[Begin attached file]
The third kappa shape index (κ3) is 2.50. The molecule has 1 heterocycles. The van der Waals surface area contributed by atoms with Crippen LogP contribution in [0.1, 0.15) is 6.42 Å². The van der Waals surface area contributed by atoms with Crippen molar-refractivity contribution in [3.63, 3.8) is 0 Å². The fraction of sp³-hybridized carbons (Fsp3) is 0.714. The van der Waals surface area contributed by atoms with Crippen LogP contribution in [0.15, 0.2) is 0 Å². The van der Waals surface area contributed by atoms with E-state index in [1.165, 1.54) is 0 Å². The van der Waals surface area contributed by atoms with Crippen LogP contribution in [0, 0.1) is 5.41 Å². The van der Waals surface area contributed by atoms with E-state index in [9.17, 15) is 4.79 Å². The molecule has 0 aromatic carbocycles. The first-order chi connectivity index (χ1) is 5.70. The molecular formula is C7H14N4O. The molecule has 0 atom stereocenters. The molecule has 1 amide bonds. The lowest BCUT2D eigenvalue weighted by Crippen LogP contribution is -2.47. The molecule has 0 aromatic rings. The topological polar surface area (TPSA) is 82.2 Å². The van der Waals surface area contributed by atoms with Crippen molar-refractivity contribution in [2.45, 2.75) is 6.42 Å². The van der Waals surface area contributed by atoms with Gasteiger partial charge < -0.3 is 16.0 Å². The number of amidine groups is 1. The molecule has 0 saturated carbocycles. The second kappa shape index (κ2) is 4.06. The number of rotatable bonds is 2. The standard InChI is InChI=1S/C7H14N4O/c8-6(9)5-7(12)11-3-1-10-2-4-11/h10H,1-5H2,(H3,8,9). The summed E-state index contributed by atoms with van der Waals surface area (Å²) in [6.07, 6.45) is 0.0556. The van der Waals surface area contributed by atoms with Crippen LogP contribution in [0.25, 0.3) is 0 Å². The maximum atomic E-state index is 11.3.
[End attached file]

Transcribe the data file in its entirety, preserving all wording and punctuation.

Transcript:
The third kappa shape index (κ3) is 2.50. The molecule has 1 heterocycles. The van der Waals surface area contributed by atoms with Crippen LogP contribution in [0.1, 0.15) is 6.42 Å². The van der Waals surface area contributed by atoms with Crippen molar-refractivity contribution in [3.63, 3.8) is 0 Å². The fraction of sp³-hybridized carbons (Fsp3) is 0.714. The van der Waals surface area contributed by atoms with Crippen LogP contribution in [0.15, 0.2) is 0 Å². The van der Waals surface area contributed by atoms with E-state index in [1.165, 1.54) is 0 Å². The van der Waals surface area contributed by atoms with Crippen LogP contribution in [0, 0.1) is 5.41 Å². The van der Waals surface area contributed by atoms with E-state index in [9.17, 15) is 4.79 Å². The molecule has 0 aromatic carbocycles. The first-order chi connectivity index (χ1) is 5.70. The molecular formula is C7H14N4O. The molecule has 0 atom stereocenters. The molecule has 1 amide bonds. The lowest BCUT2D eigenvalue weighted by Crippen LogP contribution is -2.47. The molecule has 0 aromatic rings. The topological polar surface area (TPSA) is 82.2 Å². The van der Waals surface area contributed by atoms with Crippen molar-refractivity contribution in [2.45, 2.75) is 6.42 Å². The van der Waals surface area contributed by atoms with Gasteiger partial charge < -0.3 is 16.0 Å². The number of amidine groups is 1. The molecule has 0 saturated carbocycles. The second kappa shape index (κ2) is 4.06. The number of rotatable bonds is 2. The standard InChI is InChI=1S/C7H14N4O/c8-6(9)5-7(12)11-3-1-10-2-4-11/h10H,1-5H2,(H3,8,9). The summed E-state index contributed by atoms with van der Waals surface area (Å²) in [6.07, 6.45) is 0.0556. The van der Waals surface area contributed by atoms with Crippen LogP contribution in [0.25, 0.3) is 0 Å². The maximum atomic E-state index is 11.3.